One of my favorite things to do when cooking shrimp or scallops is to prepare them 2, sometimes even 3 different ways, usually with a common thread tying the flavors together. I do this because, for me anyway, it makes the dinner seem especially nice…like something you might have at a restaurant. My common thread ingredient for this dinner was oranges. I have been on something of an orange kick lately and it’s a flavor that I think really compliments scallops. I am including both recipes here, either one would be a fine entrée (or appetizer) on its own.

I served these with leeks braised in white wine with orange rind and simple Old Bay seasoned and roasted Yukon potato medallions.

Pan-Seared Scallops with Grand Marnier Reduction Sauce

Recipe notes: This sauce is super concentrated and intensely flavorful. I would have preferred a little less sauce on the scallops pictured above. Plan on 3 scallops per person for an appetizer or a “Two Ways” entrée; use 6 per person if this will be your entrée.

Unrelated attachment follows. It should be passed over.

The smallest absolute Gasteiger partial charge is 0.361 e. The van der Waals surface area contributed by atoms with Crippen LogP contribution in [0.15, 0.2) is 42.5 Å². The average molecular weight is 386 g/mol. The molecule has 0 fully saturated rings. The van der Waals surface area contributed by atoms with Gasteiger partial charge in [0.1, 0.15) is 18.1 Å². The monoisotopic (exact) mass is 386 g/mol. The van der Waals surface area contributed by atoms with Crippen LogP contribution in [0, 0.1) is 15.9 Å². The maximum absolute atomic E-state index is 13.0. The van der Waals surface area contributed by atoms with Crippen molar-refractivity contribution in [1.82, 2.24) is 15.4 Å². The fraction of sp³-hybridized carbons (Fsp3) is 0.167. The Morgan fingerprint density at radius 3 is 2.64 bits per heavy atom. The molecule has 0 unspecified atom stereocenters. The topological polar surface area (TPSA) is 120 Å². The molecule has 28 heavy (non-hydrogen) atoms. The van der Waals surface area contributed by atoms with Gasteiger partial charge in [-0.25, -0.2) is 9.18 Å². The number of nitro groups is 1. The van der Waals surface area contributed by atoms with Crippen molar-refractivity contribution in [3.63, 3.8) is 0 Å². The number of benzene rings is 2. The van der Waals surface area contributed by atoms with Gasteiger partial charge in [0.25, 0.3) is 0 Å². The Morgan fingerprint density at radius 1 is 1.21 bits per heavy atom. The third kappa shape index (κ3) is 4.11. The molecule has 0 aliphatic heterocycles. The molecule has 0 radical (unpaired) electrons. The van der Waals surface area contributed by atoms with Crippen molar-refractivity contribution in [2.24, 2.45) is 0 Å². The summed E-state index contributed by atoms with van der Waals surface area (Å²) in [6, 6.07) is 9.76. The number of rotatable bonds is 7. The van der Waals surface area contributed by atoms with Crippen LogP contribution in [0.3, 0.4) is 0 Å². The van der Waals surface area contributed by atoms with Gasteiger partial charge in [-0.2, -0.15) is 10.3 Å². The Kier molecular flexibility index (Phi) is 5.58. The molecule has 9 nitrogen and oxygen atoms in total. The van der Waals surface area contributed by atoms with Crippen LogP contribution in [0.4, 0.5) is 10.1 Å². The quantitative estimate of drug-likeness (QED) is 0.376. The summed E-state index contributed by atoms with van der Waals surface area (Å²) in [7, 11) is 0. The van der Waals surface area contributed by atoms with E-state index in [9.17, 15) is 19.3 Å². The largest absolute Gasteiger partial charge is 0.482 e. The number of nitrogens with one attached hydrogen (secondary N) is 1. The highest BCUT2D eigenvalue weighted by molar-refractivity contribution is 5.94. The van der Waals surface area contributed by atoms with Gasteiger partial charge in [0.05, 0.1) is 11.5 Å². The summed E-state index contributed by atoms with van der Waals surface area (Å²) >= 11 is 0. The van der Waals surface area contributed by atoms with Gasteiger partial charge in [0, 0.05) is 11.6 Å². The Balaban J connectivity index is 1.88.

3 to 6 – Medium scallops per person
¼ Cup – Grand Marnier
½ Cup – Fresh orange juice
2 Tbsp. – Butter, cubed into 8 pieces and kept very cold
Kosher salt & fresh ground black pepper
Fresh Orange zest to garnish
Olive Oil

Prepare scallops by removing the tough adductor muscle from the side of the larger adductor muscle ( “see here” ) then pat them very dry using a paper towel. Sprinkle both sides with kosher salt & ground pepper.

Warm 2 tablespoons of olive oil in a large non-stick pan over medium high heat. When oil is shimmering and just beginning to smoke carefully, one at a time, set the scallops into the pan. Sear the scallops without touching them until some browning becomes apparent around the edges, about two minutes. Turn them gently over and sear two minutes more or until scallops are cooked nearly through. (If you cut into one the center should still be a little translucent). Remove the scallops to a plate and cover to keep warm.

To the same pan add the orange juice and boil until the juice becomes syrupy and reduces to about three tablespoons. Remove the pan from heat, add the Grand Marnier and place back on heat. Cook, stirring or swirling occasionally, until the liquid has reduced to about 4 tablespoons. Remove the pan from the heat and stir in the butter cubes 2 or 3 at a time. Continue stirring, adding more cubes as the butter melts and becomes incorporated until all butter has been added. The sauce should now be the right consistency for serving.